Hexagonal-BN flakes were mechanically exfoliated onto SiO2/Si as growth substrates. Next, h-BN on SiO2/Si substrates were annealed at 300 °C with hydrogen to remove organic contaminations. Then, 0.5–1 Å thick Fe film, as catalyst, was deposited onto the substrates using thermal evaporation at a rate of ~ 0.05 Å/s. The substrates were loaded into a furnace tube (Anhui BEQ Equipment Technology), followed by pumping out the remaining air in the tube. Then, the substrates were gradually heated up to the growth temperature (typically, 750/800/850 °C) for 15 min under an Ar/H2 flow (200 sccm). After reaching the target growth temperature, a CH4/H2 flow (200 sccm) was injected into the chamber for the growth of GNRs and CNTs, and the growth temperature was kept for 30 min. The ratio of hydrogen was tuned to obtain different ratios of yielded GNRs and CNTs. For GNR/CNT intramolecular junctions growth, a single growth process was consist of two stages. In the first stage, a CH4/H2 flow with high partial pressure of hydrogen was injected to grow the GNR section. In the second stage, pure CH4 gas was supplied to grow the CNT section. Before starting the second stage, all remaining gases in the CVD furnace of the first stage were rapidly pumped out. Finally, the systems were cooled down to room temperature under a protective hydrogen and argon atmosphere (Supplementary Information).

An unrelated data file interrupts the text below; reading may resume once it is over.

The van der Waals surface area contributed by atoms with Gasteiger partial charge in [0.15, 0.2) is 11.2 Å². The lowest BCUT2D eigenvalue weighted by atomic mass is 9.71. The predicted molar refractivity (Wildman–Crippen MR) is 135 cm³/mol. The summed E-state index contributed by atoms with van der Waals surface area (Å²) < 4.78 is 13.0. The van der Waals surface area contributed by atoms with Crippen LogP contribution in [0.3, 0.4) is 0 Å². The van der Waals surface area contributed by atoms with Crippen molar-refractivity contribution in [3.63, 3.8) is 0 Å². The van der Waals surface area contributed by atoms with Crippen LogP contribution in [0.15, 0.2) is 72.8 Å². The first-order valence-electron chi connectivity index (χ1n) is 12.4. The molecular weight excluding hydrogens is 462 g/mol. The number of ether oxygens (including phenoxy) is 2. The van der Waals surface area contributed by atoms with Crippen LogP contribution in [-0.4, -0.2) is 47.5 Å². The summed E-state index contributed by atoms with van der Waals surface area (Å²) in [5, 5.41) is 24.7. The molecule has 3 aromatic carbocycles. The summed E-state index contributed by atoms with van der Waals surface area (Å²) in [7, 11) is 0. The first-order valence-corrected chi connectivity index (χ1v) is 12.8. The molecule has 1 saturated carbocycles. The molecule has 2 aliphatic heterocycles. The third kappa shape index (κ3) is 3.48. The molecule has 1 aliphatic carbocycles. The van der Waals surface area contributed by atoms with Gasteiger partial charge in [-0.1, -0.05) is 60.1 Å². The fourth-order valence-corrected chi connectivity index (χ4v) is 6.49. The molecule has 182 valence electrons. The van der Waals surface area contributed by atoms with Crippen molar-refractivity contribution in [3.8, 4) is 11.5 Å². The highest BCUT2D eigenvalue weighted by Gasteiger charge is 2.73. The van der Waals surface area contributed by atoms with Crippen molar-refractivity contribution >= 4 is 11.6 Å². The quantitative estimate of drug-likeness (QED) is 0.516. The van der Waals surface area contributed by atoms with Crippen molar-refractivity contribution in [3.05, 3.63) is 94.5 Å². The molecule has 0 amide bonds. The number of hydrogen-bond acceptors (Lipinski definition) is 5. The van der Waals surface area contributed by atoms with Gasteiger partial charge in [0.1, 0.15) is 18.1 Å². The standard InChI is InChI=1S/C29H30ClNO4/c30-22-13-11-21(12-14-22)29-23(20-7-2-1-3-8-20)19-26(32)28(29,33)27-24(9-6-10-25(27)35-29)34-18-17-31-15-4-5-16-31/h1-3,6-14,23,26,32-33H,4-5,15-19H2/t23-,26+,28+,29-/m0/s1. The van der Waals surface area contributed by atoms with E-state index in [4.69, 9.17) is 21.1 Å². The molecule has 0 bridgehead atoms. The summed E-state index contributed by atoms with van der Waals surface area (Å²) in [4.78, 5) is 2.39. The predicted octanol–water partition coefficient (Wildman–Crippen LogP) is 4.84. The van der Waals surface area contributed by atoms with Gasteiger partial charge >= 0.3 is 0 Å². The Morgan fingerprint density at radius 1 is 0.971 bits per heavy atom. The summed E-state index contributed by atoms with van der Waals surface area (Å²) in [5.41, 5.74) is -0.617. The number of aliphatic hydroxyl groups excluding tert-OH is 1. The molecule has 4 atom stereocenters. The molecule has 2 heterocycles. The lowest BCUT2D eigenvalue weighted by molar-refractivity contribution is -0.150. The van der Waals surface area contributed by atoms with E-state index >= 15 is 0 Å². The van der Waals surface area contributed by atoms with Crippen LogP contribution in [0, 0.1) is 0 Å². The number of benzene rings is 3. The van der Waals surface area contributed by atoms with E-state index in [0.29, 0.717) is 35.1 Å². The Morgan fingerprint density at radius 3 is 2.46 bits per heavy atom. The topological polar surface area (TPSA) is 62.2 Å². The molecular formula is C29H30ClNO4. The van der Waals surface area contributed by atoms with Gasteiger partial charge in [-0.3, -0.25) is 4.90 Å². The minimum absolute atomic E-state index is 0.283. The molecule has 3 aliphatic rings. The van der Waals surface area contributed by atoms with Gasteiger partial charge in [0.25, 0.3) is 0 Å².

Atomic force microscopy (AFM)

A commercial AFM (Cypher S, Asylum Research, Oxford Instruments) was used to image the topography of the as-grown samples. All samples were scanned in AC mode (tapping mode) in ambient conditions. AFM probes of RTESPA-150 and PFQNE-AL were typically used for the scanning.

Scanning near-field optical microscopy (SNOM)